A new update alert about a "potential risk of damage or downtime" when using third party modules
Tesla does not intend to allow owners to continue to use third-party modules on its electric vehicles. To that end, the U.S. automaker has begun to make it difficult for some of its customers who may be tempted to use cheaper third-party services to improve the performance of their vehicles, instead of purchasing vehicle features directly from the manufacturer, Electrek reported. For several years now, Tesla has begun selling vehicles with software-locked upgrade capabilities to entice customers to use the additional capabilities sold separately.
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Some owners, who use the Boost50 module, have already noticed when they last updated their Tesla Model 3 software. They received a warning message that displayed "incompatible vehicle modification detected" and "potential risk of damage or shutdown" on the screen. Produced by the Canadian company Ingenext, Boost50 is a module that increases the performance of the Tesla Model 3 Dual Motor.
Connected to the vehicle via the MCU card, the device reduces the acceleration time from 0 to 100 km/h to 3.8 seconds, compared to 4.4 seconds previously. Since Tesla began releasing these paid-for features, people have speculated that some hackers might unlock them without paying for them. Now, not only has that happened, but it has become a real business.
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Guillaume André, the founder of Ingenext, did it. His team was able to unlock the 50 hp that Tesla sells for $2,000 in its "Acceleration Boost" feature or even transform it into a more powerful Model 3, according to an article published by Electrek last June. Ingenext sells its module on its website. Boost50 also includes other features such as "Drift Mode" - a special driving mode that disables traction control but maintains ABS and power steering.
After upgrading their vehicle to version 2020.32.2 of Tesla's software, Boost50 buyers noticed the warning message and shared the screen on a social news community website to report that the automaker was thwarting the Ingenext feature. The warning message apparently remains stuck on the screen, however, does not appear to interfere with driving.
The official $2,000 "Acceleration Boost" feature of the Tesla Model 3 Dual was launched in December last year. It reduces the acceleration time from 0 to 100 km/h to 3.9 seconds (0.1 second longer than Ingenext). Ingenext's Boost50 module, on the other hand, is priced at $1,433. So it's easy to see why this offer might be of interest to some Tesla owners.
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André told Electrek that they sent a notification to customers warning them not to update, and that only three customers updated their cars before seeing the update. His team would be working on their own patch to allow their customers to update without problems. According to André, it would take "one or two weeks" to get the patch, Electrek reported. In addition, Ingenext has a dedicated page to let customers know if it is safe to use Boost50 on various Tesla updates. The page currently recommends waiting for confirmation that the 2020.32.2 update is safe before installing the module.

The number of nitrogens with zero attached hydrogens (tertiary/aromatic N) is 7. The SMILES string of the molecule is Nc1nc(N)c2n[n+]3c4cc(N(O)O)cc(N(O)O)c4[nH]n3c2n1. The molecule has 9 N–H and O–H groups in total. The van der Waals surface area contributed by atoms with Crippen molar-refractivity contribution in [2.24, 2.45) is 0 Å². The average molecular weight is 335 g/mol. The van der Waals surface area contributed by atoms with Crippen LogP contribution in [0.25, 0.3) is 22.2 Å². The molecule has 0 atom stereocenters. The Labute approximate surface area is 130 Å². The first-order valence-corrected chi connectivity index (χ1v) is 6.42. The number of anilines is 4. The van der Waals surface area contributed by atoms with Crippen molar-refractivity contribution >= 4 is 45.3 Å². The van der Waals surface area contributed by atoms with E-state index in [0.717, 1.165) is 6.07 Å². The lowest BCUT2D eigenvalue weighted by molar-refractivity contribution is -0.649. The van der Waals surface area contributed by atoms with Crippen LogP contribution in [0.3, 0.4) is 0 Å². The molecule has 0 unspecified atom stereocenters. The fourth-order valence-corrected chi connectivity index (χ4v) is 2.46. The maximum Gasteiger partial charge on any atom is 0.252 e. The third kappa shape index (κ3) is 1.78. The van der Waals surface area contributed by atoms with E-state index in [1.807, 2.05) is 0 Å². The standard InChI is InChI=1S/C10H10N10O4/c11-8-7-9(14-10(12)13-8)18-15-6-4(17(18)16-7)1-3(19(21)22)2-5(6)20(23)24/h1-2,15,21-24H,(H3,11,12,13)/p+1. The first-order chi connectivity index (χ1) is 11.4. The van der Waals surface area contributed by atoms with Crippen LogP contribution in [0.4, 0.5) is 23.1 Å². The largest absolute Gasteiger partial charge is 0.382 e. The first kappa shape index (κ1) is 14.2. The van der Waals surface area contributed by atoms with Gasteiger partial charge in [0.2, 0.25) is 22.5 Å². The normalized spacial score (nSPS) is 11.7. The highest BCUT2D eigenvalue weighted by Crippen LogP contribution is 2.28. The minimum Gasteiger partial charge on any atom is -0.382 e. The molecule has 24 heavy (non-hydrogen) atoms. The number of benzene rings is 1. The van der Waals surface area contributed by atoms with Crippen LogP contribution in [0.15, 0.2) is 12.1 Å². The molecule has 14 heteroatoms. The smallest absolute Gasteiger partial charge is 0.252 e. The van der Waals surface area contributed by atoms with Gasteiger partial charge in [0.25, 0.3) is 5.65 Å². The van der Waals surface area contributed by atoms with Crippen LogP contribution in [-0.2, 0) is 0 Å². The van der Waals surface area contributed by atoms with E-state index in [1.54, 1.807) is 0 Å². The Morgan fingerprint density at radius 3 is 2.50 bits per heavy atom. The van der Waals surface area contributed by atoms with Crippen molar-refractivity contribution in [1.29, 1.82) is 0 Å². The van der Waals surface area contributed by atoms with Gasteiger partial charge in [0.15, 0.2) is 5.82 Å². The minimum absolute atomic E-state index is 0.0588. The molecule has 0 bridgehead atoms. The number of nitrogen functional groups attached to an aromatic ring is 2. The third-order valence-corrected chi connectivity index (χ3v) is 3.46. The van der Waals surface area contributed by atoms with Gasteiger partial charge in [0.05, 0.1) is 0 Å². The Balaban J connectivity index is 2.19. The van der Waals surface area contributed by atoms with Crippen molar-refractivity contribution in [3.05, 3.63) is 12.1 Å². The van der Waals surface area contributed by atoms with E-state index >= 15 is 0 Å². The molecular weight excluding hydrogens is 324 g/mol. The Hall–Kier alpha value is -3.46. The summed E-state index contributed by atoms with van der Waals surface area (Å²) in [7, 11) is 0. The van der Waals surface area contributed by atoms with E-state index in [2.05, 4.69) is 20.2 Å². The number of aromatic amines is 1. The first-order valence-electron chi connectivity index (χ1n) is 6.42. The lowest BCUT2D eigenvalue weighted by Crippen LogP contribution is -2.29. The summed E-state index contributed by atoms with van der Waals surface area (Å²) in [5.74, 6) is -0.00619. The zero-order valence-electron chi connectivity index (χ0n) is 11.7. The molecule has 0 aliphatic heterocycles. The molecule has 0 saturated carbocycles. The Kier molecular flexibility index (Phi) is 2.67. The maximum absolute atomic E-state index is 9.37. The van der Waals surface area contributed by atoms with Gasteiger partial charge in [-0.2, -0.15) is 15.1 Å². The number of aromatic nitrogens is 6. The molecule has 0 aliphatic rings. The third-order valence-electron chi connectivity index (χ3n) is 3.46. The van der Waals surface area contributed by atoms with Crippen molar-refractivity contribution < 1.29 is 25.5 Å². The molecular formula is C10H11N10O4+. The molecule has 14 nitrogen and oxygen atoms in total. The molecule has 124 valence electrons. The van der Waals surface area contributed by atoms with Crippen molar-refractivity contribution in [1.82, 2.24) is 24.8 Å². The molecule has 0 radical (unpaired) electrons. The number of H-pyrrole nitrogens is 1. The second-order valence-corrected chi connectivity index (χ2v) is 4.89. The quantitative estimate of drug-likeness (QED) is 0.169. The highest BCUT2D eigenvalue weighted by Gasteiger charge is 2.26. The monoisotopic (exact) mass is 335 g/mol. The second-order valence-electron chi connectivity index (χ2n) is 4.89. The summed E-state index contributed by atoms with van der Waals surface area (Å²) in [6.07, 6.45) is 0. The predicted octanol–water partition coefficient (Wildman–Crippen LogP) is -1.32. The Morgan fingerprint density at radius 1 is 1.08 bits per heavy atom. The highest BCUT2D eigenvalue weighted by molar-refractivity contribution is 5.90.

Return to official features or opt for cheaper third-party modules
Those who continue with the "unofficial" module will do so at their own risk. It is likely that every time the software is updated, Tesla will attempt to correct piracy and disable third party features to encourage owners to adopt the car manufacturer's products. However, it is only a matter of time before Ingenext technicians will figure out how to counter the update with their own patch.
It remains to be seen whether customers will continue to opt for cheaper, but slightly less reliable modules provided by third parties, or whether they will choose to purchase the more expensive features officially offered by Tesla with each software update.
Acceleration is not the only service Tesla offers as a paid option. The company also offers Full Self-Driving Capability (FSD), whose price rose from $7,000 to $8,000 last July, a price that, according to Tesla CEO Elon Musk, is expected to continue to increase as the software moves closer to full self-driving capability. Tesla has also recently proposed a software update that helps drivers pass stop signs and traffic lights.
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Tesla is not the only automaker considering adding additional functionality to vehicles in the form of software services that customers could pay to activate. BMW recently announced a similar offer, with options such as cruise control, automatic headlights and even heated seats to be paid for as separate features, in addition to the car itself.
BMW's system is subscription-based, meaning customers will pay a subscription fee for different options - so, for example, their car could be equipped with heated seats only when needed during the winter months, Auto Blog reported in a July post. Similarly, Musk recently confirmed that Autopilot will eventually be offered as a subscription.
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This concept of "vehicle as platform" has been met with mixed feelings, with customers complaining that they now have to pay for basic services that should be enabled by default. Last year, for example, BMW began charging for time-limited access to Apple's CarPlay. After 12 months of free access, the company introduced a $100 annual subscription to allow customers to sync their iPhone with CarPlay, before quickly abandoning the program in the face of negative customer reaction.